Duterte eyes changing martial law provision in Constitution

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(CNN Philippines) — President Rodrigo Duterte said on Thursday he needs to change a Constitutional provision  that gives Congress and the Supreme Court the power to revoke or uphold a president's decision to declare martial law.

"[K]ung mag-declare ako ng Martial Law at may invasion ngayon o giyera, I cannot proceed on and on, lalo na kung may gulo, pupunta pa ako sa Congress, pupunta pa ako doon sa Supreme Court," he pointed out during a speech in Pampanga.

[Translation: If I declare martial law amid an invasion or war, I cannot proceed on and on, especially if there is unrest. I would need to go to Congress and to the Supreme Court.]

"Eh kung iba ang Supreme Court, magsabi ang Congress yes, no ito, or no ito, yes itong isa. Saan mo ako ilagay? Kaya kailangan ko talagang palitan 'yan," Duterte added.

[Translation: Well, what happens if the Supreme Court says one thing and Congress says another — one says yes and the other says no? Where would you put me? That's why I really need to change it.]

He did not explain what sort of change he wants or how he plans to do it. A Constitutional Convention or three-fourths of Congress has the power to do amend or revise the Charter. Amendments may also be directly proposed by the people's initiative through a petition of at least 12 percent of the total number of registered voters.

Duterte said that the provision defeats the purpose of declaring martial law, as a president would still have to go to Congress and defend his decision before the Supreme Court during a period of unrest.

"Eh kung magulo ang mundo? Kaya nga martial law na eh. Para isang tao na lang ang mag-direkta."

[Translation: Well what if there is unrest? That's why we have martial law - so that only one person would give directives.]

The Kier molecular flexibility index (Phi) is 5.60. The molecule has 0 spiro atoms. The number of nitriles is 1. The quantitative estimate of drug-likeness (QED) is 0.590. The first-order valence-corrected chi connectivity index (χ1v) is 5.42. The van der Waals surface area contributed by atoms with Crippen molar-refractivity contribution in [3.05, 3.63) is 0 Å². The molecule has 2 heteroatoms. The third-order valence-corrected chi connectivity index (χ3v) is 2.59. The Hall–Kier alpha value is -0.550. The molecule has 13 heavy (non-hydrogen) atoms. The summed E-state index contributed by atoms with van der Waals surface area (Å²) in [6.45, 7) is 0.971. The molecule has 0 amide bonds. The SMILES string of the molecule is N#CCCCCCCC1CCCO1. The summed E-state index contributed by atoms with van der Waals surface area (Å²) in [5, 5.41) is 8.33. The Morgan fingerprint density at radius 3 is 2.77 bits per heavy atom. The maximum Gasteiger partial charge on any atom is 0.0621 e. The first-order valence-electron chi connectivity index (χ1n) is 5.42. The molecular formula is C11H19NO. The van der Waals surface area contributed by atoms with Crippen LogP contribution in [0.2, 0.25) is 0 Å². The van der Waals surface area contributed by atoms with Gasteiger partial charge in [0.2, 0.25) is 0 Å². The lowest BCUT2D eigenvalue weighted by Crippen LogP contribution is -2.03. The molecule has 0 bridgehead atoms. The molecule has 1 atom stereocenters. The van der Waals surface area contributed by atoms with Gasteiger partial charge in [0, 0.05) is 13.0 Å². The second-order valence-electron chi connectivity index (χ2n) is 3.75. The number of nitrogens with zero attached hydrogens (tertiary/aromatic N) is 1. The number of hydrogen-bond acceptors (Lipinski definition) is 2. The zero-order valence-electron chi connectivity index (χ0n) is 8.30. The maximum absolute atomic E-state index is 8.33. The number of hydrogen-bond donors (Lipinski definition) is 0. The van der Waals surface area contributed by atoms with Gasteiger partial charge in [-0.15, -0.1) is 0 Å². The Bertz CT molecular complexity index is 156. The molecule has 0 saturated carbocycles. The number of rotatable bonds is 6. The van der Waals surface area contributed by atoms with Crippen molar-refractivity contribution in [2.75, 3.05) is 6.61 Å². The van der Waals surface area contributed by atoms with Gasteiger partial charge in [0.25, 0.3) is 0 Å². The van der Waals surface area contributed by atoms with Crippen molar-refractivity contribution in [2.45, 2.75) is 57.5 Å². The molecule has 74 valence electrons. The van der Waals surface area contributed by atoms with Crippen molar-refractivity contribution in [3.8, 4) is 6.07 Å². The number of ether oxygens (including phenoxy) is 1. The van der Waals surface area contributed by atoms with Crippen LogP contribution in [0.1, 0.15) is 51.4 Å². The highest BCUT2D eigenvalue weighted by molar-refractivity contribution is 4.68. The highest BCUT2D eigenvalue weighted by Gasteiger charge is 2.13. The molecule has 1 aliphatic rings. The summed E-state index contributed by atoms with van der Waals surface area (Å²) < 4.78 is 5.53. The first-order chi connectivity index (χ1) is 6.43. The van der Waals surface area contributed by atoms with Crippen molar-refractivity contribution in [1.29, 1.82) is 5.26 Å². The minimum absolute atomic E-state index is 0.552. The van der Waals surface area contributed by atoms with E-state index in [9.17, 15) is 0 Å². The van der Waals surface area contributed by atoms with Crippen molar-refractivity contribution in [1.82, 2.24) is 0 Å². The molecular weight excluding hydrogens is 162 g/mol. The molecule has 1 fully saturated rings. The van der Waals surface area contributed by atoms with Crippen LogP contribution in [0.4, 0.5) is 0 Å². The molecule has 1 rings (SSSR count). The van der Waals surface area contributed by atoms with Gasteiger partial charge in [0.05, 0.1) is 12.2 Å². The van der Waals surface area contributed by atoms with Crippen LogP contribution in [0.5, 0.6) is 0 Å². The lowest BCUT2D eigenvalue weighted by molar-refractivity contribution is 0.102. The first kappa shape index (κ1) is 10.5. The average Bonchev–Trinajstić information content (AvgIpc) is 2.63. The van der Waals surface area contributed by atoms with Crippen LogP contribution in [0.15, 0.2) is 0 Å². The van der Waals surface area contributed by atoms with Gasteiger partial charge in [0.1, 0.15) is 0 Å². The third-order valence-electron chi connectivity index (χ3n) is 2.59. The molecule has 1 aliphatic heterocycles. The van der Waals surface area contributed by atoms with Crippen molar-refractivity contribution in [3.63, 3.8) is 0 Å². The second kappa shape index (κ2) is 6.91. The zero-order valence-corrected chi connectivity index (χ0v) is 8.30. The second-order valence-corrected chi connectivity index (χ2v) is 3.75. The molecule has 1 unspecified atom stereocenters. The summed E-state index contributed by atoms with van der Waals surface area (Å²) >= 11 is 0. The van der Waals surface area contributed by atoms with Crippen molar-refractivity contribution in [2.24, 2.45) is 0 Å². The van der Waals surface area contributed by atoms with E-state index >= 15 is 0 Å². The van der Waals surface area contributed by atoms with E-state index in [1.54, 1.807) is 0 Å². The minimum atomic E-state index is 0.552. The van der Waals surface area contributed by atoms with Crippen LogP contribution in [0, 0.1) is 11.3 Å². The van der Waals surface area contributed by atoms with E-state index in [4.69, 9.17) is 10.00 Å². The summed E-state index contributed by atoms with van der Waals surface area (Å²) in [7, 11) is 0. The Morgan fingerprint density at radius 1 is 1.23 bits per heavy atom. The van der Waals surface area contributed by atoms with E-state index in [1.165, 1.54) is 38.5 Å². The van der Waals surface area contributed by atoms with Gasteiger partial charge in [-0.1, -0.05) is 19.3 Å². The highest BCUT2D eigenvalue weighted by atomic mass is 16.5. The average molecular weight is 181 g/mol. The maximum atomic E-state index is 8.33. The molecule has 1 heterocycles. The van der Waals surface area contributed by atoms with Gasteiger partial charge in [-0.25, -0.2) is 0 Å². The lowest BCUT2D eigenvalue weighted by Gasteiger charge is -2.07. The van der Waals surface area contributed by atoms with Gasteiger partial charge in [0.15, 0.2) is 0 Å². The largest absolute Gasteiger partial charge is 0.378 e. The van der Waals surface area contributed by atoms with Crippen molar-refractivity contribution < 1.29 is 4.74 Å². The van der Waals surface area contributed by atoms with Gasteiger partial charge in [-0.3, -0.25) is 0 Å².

Article VII, Section 18 of the 1987 Constitution requires the President to submit a report to Congress within 48 hours after declaring martial law. Congress can revoke the President's proclamation through a joint-vote by at least a majority of all its members. The President cannot "set aside" this revocation.

Congress also has the power to extend the duration of martial law from the initial 60-day limit.

Any citizen can also petition the Supreme Court to review the proclamation. The Court will have to promulgate its decision within 30 days from the citizen's filing.

The 1935 Constitution — which was in effect when former President Ferdinand Marcos declared martial law in 1972 — did not have similar provisions.

Duterte also criticized the Constitution's three-term limit for local officials, and said that it was a "reckless reaction" to Marcos' rule.  "Yun, masama 'yung batas na 'yan, dapat palitan talaga 'yan - maski sinong gobernador or mayor na tanungin mo..."

[Translation: That's a bad law. It should really be changed — ask any governor or mayor...]

No plans for martial law

Earlier this month, Duterte said he had no plans of declaring martial law, despite his war against illegal drugs and the threat of terrorism. According to Duterte, Marcos' declaration of martial law did not uplift the lives of Filipinos.

"Kalokohan 'yan. Nag-martial law man tayo noon, anong nangyari? Gumaling ba ang buhay natin hanggang ngayon? Wala," he said speaking at the Third ARMM Local Government Summit in Davao City.

[Translation: That's nonsense. We had martial law before, what happened? Did it improve our lives now? Not at all.]

Duterte told local officials that he'd rather give them blanket authority to issue necessary orders.

"Martial law for what? Killing people? I would rather empower every mayor," he said.

During a speech in Makati last October, Duterte said the gravity of illegal drugs in the country has tempted him to declare martial law.

"There are 6,000 barangay captains doing their own thing, manufacturing shabu. How am I supposed to deal with — sometimes, I'm tempted really to declare martial law but it is not feasible to say."